Fireworks ban, new shelter operating agreement up for vote Thursday

Published 5:44 pm Tuesday, September 12, 2017

Elizabethton City Council will vote this week whether or not to implement a ban on the retail sale and residential discharge of fireworks within the city limits.
An ordinance cleared through the first reading by officials last month, which included an amendment to the fireworks law already on the books that would make it illegal for any person, firm or corporation to possess, manufacture, store, distribute, offer for sale, sell at retail or explode any fireworks within the municipality. Fireworks would still be allowed for certain events, including Fourth of July celebrations, but only by licensed professionals.
Elizabethton’s Fire Marshal has the power to permit the use of fireworks for public or private displays when all necessary provisions are met by Tennessee Code Annotated and the National Fire Protection Association. According to the ordinance, a fine of $50 along with court costs would be issued to those that violate the law.
City resident Susan Peters addressed Council members in August and supported the ordinance’s change, alluding to the fact that the city is one of only five municipalities in the state that still allow the sale and residential discharge of fireworks.
Since 2003, the city has allowed fireworks but limited the sale of fireworks for two periods of the year — June 20 through July 5 and December 10 through January 2.
Councilman Sam Shipley cited different concerns from residential usage, including property damage, fires, bodily injury and individuals with health concerns, like post traumatic stress.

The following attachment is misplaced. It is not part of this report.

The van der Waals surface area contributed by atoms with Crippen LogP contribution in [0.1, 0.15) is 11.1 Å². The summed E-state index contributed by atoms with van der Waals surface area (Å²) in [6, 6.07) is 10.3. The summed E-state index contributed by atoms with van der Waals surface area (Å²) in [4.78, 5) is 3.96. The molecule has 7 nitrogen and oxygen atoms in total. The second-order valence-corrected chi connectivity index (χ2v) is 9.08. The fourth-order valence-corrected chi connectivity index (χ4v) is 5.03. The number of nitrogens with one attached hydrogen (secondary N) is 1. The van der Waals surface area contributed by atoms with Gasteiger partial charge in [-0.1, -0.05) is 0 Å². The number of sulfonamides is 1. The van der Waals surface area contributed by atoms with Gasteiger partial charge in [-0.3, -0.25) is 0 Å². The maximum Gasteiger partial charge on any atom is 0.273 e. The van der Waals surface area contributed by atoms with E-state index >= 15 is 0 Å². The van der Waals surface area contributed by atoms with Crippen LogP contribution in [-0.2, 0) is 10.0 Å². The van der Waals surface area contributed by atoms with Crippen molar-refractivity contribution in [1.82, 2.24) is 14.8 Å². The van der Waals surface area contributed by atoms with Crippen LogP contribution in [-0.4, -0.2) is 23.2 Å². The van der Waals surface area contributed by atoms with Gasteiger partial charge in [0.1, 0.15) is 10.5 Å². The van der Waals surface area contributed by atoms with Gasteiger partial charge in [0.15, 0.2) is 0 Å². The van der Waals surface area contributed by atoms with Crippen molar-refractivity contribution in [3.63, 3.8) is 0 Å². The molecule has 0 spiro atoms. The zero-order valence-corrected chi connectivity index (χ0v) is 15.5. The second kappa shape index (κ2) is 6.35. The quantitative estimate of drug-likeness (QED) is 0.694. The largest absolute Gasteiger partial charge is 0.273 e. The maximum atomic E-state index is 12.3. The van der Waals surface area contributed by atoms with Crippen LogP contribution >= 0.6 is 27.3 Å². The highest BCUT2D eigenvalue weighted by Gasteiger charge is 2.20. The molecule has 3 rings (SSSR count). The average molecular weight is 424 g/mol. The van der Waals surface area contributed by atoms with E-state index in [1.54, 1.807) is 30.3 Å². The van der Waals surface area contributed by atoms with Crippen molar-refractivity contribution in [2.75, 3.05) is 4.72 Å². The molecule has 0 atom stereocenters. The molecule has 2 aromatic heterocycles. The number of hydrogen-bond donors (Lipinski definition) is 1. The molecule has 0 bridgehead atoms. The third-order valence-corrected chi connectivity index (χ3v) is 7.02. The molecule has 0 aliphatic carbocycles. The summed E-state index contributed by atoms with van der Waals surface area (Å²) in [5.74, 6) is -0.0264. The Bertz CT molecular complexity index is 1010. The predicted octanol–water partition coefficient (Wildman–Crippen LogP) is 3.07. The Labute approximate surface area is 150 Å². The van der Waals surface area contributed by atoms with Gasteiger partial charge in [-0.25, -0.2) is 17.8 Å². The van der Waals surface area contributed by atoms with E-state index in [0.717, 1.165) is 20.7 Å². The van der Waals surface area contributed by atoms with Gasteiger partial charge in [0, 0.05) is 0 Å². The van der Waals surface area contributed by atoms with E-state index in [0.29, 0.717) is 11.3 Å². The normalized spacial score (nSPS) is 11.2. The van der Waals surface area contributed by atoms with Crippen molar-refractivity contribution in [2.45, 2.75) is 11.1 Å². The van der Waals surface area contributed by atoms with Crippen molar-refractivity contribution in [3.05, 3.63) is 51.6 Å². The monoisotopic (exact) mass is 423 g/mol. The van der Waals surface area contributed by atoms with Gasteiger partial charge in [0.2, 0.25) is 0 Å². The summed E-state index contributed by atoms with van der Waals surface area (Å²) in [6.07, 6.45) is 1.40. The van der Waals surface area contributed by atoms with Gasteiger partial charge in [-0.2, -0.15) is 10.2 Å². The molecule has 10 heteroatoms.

Shipley added that July 5 was a cutoff date but fireworks were still being discharged in the city.
Oversight at the animal shelter could also take a step forward following Thursday’s meeting.
City Councilmen will look at approving both the bylaws of the new Elizabethton/Carter County Animal Shelter Board and a new operating agreement. If approved, the documents will then have to await passage from the Carter County Commission before officially going into effect.
During the past two months, a transitional board comprised of city and county representatives have worked to create a new seven-member board that will serve as sole oversight for the facility, following the recent resignation of Mayor Leon Humphrey.
The new seven-member board, which will effectively nix the current Animal Shelter Advisory Board, would be made up of County Commissioners Sonja Culler, Kelly Collins and Buford Peters, City Councilmen Wes Frazier, Kim Birchfield and Sam Shipley and county resident Mike Barnett.
The new bylaws include “the Animal Shelter Board is solely vested with full authority to govern all aspects of the operation, maintenance and security of the animal shelter, including the grounds, building(s), any and all improvements, fixtures, supplies and equipment.”
Under the proposing operating agreement, both municipalities will revisit the budget at the end of each year to decide funding. Currently, the city funds roughly $100,000 while the county funds over $300,000.
Peters indicated during the recent transition board meeting that the shelter will have a better grasp of what it takes to operate and is expecting to see changes to the budget for the upcoming year.
In other business, City Council will honor different members of the Elizabethton Police Department, honor a longtime city employee and delve into a slew of other items regarding the city. The meeting is scheduled to take place at 6 p.m. inside Council Chambers at City Hall.

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